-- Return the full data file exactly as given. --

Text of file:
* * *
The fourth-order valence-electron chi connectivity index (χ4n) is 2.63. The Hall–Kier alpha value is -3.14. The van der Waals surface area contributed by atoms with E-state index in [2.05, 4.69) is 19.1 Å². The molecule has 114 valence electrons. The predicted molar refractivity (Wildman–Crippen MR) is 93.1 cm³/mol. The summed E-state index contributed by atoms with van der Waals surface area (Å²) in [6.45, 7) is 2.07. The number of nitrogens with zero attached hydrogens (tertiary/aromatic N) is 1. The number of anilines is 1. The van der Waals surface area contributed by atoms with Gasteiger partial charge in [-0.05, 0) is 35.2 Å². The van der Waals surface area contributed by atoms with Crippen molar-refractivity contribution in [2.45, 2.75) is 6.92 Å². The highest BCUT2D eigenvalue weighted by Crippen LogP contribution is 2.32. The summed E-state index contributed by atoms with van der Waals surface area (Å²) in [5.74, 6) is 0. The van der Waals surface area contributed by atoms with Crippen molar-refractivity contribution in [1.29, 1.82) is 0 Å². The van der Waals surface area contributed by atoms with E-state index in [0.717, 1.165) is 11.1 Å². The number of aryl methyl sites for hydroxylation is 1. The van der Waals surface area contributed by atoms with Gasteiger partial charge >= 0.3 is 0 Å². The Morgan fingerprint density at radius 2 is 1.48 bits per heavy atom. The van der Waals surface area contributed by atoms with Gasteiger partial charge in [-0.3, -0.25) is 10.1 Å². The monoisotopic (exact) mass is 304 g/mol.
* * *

The fourth-order valence-electron chi connectivity index (χ4n) is 2.63. The Hall–Kier alpha value is -3.14. The van der Waals surface area contributed by atoms with E-state index in [2.05, 4.69) is 19.1 Å². The molecule has 114 valence electrons. The predicted molar refractivity (Wildman–Crippen MR) is 93.1 cm³/mol. The summed E-state index contributed by atoms with van der Waals surface area (Å²) in [6.45, 7) is 2.07. The number of nitrogens with zero attached hydrogens (tertiary/aromatic N) is 1. The number of anilines is 1. The van der Waals surface area contributed by atoms with Gasteiger partial charge in [-0.05, 0) is 35.2 Å². The van der Waals surface area contributed by atoms with Crippen molar-refractivity contribution in [2.45, 2.75) is 6.92 Å². The highest BCUT2D eigenvalue weighted by Crippen LogP contribution is 2.32. The summed E-state index contributed by atoms with van der Waals surface area (Å²) in [5.74, 6) is 0. The van der Waals surface area contributed by atoms with Crippen molar-refractivity contribution in [1.29, 1.82) is 0 Å². The van der Waals surface area contributed by atoms with E-state index in [0.717, 1.165) is 11.1 Å². The number of aryl methyl sites for hydroxylation is 1. The van der Waals surface area contributed by atoms with Gasteiger partial charge >= 0.3 is 0 Å². The Morgan fingerprint density at radius 2 is 1.48 bits per heavy atom. The van der Waals surface area contributed by atoms with Gasteiger partial charge in [-0.3, -0.25) is 10.1 Å². The monoisotopic (exact) mass is 304 g/mol.